What are sheriff officers?
In Scotland, enforcement agents are known as sheriff officers. Sheriff officers are legally authorised individuals who work on behalf of the courts to recover an outstanding debt, repossess possessions, or even carry out the eviction of a tenant. They also have the power to remove people from a property (eg to move a child to a safe place or to remove a violent partner from a shared home).
Sheriff officers can be instructed by private individuals, companies, lawyers, local authorities, and government departments.
Court officers acting for the Court of Session (also known as ‘Messengers-at-Arms’) have similar powers to enforce orders granted by the Court of Session. Messengers-at-Arms are also sheriff officers.
When can sheriff officers visit?
Generally, for evictions and debt enforcement actions, sheriff officers should give you notice that they are coming.
Where you are being evicted, you should receive a notice telling you that you have to leave the property within 14 days. If you do not comply, you should generally be given at least 48 hours’ notice of the date that a sheriff officer will evict you on.
If a sheriff officer is coming to sell your possessions, you will generally be given 4 days’ notice.
Sheriff officers can usually only enter your property between 8am and 8pm. They cannot come on a Sunday or on a public holiday. If it’s urgent that they come sooner (eg because somebody is in danger), the court can allow this.
When can sheriff officers enter a property?
Sheriff officers may only enter your home or business if they have the correct authority from the courts to do so. You can ask the sheriff officers to provide evidence of this by showing you the document stating they can enter a property.
If you refuse entry to a sheriff officer (who has the necessary authority), they may use ‘necessary reasonable force’ to enter. This means that they can force open a door or break a lock or a window to gain access to your property.
Where you refuse entry to a sheriff officer, you may also be charged with breach of the peace.
What if no one is present at the property?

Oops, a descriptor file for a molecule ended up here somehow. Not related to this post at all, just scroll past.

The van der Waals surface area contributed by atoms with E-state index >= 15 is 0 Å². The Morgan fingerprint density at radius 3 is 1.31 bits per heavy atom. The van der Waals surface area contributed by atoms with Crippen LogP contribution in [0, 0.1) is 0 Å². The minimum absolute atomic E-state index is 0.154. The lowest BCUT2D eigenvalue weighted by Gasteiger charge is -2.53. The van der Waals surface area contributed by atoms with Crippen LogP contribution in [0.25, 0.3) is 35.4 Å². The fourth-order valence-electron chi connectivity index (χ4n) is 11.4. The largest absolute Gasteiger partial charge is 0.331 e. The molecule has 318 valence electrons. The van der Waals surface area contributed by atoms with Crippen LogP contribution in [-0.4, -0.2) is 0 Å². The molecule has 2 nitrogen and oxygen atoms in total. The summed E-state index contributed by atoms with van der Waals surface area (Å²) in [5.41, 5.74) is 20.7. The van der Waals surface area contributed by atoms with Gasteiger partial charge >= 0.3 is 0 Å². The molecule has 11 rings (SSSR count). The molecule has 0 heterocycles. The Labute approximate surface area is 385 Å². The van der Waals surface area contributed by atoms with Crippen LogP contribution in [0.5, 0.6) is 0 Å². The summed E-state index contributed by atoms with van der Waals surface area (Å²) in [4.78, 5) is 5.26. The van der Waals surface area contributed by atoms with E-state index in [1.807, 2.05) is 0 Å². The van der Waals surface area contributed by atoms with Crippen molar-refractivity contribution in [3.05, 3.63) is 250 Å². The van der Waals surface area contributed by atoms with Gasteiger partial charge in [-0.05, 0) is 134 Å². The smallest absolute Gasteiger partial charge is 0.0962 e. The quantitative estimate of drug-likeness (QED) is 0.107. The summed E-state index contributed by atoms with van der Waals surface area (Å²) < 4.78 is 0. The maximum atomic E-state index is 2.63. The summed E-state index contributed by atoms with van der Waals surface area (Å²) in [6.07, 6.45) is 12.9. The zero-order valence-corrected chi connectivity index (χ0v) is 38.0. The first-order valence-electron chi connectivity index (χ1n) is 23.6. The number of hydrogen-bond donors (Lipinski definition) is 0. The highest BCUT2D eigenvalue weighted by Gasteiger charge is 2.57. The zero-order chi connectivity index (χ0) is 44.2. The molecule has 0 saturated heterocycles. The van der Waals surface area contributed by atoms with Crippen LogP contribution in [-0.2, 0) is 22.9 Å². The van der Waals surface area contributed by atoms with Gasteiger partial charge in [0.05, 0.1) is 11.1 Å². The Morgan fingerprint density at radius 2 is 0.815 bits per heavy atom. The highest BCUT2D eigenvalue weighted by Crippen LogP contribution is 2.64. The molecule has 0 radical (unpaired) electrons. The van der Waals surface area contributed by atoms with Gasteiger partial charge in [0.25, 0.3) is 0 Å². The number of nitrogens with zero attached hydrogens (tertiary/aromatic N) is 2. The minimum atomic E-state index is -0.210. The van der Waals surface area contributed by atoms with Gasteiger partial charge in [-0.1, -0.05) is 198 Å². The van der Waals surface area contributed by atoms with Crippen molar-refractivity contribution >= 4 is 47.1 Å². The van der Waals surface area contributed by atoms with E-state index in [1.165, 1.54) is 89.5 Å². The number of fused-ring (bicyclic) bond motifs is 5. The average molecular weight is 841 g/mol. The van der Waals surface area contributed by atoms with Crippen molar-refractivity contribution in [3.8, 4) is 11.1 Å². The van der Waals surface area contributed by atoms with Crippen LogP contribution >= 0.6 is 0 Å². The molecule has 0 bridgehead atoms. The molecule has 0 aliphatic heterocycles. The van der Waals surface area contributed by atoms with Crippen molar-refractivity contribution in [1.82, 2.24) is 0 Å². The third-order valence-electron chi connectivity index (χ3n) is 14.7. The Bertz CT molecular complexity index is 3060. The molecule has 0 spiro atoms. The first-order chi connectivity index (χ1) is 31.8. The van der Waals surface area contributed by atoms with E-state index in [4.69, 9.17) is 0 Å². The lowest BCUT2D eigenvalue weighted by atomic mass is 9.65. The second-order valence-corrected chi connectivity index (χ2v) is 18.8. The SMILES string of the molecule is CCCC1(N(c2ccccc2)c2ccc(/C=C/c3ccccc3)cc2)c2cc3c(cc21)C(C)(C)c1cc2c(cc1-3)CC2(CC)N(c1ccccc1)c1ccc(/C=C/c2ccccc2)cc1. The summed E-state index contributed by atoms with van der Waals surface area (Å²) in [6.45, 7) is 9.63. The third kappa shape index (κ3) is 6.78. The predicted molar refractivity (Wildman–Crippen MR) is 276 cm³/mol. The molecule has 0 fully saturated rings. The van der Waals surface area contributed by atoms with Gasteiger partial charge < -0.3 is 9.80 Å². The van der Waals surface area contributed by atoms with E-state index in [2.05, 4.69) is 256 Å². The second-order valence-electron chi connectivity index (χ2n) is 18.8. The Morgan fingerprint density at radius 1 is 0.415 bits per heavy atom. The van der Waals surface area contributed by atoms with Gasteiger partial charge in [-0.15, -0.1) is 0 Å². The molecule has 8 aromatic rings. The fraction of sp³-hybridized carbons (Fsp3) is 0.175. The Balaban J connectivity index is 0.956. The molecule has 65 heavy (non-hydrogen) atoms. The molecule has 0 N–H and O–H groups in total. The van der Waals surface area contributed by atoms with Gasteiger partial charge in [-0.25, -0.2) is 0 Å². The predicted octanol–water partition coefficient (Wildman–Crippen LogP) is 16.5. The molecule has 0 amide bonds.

If no one is present at your property (eg if you are not home), sheriff officers can force entry if they are:
enforcing an eviction
ensuring certain work has been carried out, or
If sheriff officers are enforcing an action that involves seizing belongings to sell them on, they can only take belongings if someone is in the property (otherwise they can enter but they cannot take anything). They can’t take anything or enter the property if there is somebody home and this person (being the only person home):
is not over the age of 16
does not speak or understand English, or
does not understand what is happening because of a physical or mental disability.
What to do before a sheriff officer visits
If you haven’t fully paid a debt, you might be sent a letter from the sheriff officers saying they will visit your home or work to collect the payment. They will do this if they will be seizing non-essential possessions (eg paintings) for them to be sold under an ‘exceptional attachment order’.
If the sheriff officers are enforcing a court order for debt, you may still contact the person to whom the debt is owed and make a payment towards the debt. You may be able to prevent further action by the sheriff officers by negotiating with your creditors or by paying the sheriff officers.
Check the identity of the sheriff officers
Sheriff officers carry with them an identity book. This book should contain a photograph of the officer in question and the crest of the Scottish Courts and Tribunals Service. Further, it must be signed by the sheriff clerk responsible for the geographical area in which the sheriff officer works. Sheriff officers must show you their identity book if you ask to see it.
Where legal papers are being delivered, sheriff officers may be accompanied by a witness. As such a witness is not a sheriff officer, they will not carry with them the same form of identification as the sheriff officer.
If you want to confirm the identity of someone saying they are a sheriff officer, you can ask for the name of the firm the sheriff officer works for and contact them.
For more information, see the Scottish Government’s guidance on Sheriff officer powers when they visit your home or business.